The top Democrat on the House Small Business Committee is looking into what regulators are doing to protect small-business borrowers who use online lenders.
Rep. Nydia Velazquez, D-N.Y., wrote Thursday to the heads of the Consumer Financial Protection Bureau and the Securities and Exchange Commission, expressing concern over what she referred to as gaps in the regulatory framework. The letter asks the two agencies to respond to a series of questions, including what changes in the law would be needed to support their role in the regulation of online lending to small businesses.
"I want to see this technology grow and create new opportunities for startups and small firms, but we need to be certain that there are sufficient regulatory tools in place to ensure transparency for investors and entrepreneurs alike," Velazquez said in a press release. "I want to hear directly from CFPB and SEC on how they are approaching the issue and what they are doing to make sure small companies and investors aren't fleeced by bad actors."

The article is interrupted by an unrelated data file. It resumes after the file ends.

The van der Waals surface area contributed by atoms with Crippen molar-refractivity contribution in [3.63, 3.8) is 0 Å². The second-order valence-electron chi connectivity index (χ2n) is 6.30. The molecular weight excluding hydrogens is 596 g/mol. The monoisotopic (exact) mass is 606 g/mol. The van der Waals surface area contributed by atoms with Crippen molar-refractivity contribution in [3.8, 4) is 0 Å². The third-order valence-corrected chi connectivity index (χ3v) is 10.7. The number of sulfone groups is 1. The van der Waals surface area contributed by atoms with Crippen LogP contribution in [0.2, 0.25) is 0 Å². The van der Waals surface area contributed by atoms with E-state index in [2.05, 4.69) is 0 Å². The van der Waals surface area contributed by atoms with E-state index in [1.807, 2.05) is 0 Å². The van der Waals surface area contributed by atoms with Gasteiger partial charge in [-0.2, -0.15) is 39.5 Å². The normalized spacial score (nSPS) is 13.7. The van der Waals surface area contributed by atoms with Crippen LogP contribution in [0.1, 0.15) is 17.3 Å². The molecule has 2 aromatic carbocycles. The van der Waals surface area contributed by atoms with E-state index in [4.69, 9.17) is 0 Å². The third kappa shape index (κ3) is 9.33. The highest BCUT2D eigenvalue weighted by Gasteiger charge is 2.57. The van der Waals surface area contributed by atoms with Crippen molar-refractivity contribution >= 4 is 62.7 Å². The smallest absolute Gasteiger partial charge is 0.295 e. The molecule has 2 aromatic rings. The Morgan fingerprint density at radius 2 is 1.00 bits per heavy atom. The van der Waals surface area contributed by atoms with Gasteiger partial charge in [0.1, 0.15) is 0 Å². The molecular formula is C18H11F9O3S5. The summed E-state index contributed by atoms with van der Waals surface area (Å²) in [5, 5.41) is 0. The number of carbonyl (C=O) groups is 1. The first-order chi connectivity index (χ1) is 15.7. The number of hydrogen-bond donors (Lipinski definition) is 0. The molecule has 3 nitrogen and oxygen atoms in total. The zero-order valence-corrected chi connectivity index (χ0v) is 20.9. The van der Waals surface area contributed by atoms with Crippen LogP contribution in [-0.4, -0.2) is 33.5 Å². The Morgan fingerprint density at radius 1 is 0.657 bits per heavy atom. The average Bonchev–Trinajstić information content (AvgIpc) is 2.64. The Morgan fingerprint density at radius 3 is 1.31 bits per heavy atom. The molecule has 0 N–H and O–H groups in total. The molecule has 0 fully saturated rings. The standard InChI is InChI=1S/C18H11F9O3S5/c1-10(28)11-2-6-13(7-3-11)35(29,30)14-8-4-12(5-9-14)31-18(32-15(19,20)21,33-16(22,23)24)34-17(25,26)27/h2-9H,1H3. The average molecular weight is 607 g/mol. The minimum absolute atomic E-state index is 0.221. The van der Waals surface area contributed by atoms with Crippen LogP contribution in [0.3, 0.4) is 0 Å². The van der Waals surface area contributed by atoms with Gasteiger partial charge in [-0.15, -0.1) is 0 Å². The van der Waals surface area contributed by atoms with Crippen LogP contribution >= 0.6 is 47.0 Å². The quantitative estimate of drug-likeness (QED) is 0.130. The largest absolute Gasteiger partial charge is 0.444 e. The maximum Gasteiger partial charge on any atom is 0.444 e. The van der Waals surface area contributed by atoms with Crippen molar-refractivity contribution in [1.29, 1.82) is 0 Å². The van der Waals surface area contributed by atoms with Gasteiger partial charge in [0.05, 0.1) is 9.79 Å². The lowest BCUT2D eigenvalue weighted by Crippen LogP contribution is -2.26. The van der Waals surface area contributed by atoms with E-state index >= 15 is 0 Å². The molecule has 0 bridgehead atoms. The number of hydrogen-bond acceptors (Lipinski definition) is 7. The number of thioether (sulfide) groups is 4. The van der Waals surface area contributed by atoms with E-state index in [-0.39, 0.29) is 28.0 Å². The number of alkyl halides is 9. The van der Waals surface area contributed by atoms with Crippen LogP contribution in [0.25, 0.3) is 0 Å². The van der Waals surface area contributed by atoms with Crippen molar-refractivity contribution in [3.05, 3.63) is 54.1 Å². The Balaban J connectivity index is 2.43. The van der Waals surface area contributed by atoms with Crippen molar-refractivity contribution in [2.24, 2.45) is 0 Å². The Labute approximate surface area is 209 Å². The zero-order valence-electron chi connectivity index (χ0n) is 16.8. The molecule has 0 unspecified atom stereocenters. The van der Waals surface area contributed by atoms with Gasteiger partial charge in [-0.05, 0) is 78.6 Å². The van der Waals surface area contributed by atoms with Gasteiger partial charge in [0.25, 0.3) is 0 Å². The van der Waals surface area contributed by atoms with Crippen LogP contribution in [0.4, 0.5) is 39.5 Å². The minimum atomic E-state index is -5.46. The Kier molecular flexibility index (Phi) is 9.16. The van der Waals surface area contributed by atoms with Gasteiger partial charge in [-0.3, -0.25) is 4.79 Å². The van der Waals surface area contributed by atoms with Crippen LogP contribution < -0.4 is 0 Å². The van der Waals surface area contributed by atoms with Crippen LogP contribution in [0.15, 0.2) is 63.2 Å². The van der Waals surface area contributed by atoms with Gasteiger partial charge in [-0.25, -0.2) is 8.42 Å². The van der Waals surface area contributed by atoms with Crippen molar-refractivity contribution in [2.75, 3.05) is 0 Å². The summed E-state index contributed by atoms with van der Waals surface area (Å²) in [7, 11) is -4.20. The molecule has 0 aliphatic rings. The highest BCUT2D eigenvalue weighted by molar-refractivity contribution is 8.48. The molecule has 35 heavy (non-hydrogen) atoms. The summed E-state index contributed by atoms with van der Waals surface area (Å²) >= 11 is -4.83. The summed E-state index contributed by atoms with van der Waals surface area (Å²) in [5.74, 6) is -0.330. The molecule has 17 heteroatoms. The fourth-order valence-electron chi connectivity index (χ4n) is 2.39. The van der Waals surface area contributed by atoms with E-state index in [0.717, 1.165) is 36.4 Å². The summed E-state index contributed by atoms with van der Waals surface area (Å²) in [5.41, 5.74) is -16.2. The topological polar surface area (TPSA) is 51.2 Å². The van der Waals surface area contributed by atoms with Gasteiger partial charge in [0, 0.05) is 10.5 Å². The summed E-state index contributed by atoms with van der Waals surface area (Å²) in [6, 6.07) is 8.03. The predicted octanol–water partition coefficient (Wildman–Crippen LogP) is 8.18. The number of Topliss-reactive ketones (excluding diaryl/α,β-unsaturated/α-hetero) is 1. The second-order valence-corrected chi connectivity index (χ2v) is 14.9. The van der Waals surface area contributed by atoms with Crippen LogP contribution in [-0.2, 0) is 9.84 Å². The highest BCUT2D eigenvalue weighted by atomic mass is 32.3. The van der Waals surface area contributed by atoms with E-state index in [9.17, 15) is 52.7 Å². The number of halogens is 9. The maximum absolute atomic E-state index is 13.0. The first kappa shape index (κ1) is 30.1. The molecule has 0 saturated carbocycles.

The letter comes at a time when others in Washington, as well as in the financial industry, are criticizing what they describe as a lack of protections for small-business borrowers.
Unlike loans to consumers, small-business loans are not subject to federal rules requiring standard interest-rate disclosures. Many online small-business loans are quite expensive in comparison to bank loans, and have drawn unfavorable comparisons to payday loans.
In a speech last month, Antonio Weiss, counselor to the Treasury secretary, said: "For small businesses, transparency requires standardized all-in pricing metrics, so that a business understands a loan's true cost and can make like-to-like comparisons across different loan products."
Earlier this month, Democratic Sens. Jeff Merkley, Sherrod Brown and Jeanne Shaheen wrote to the Treasury Department and the Small Business Administration, asking about those agencies' authority to supervise and examine companies that offer online small-business loans.
The confusion over which federal agencies are responsible for overseeing the burgeoning industry reflects the fact that no single agency has been charged with the job.
The Dodd-Frank Act gave the CFPB the authority to collect various data related to small-business loans — an effort that has yet to begin — but it did not give the agency broader powers to regulate the industry.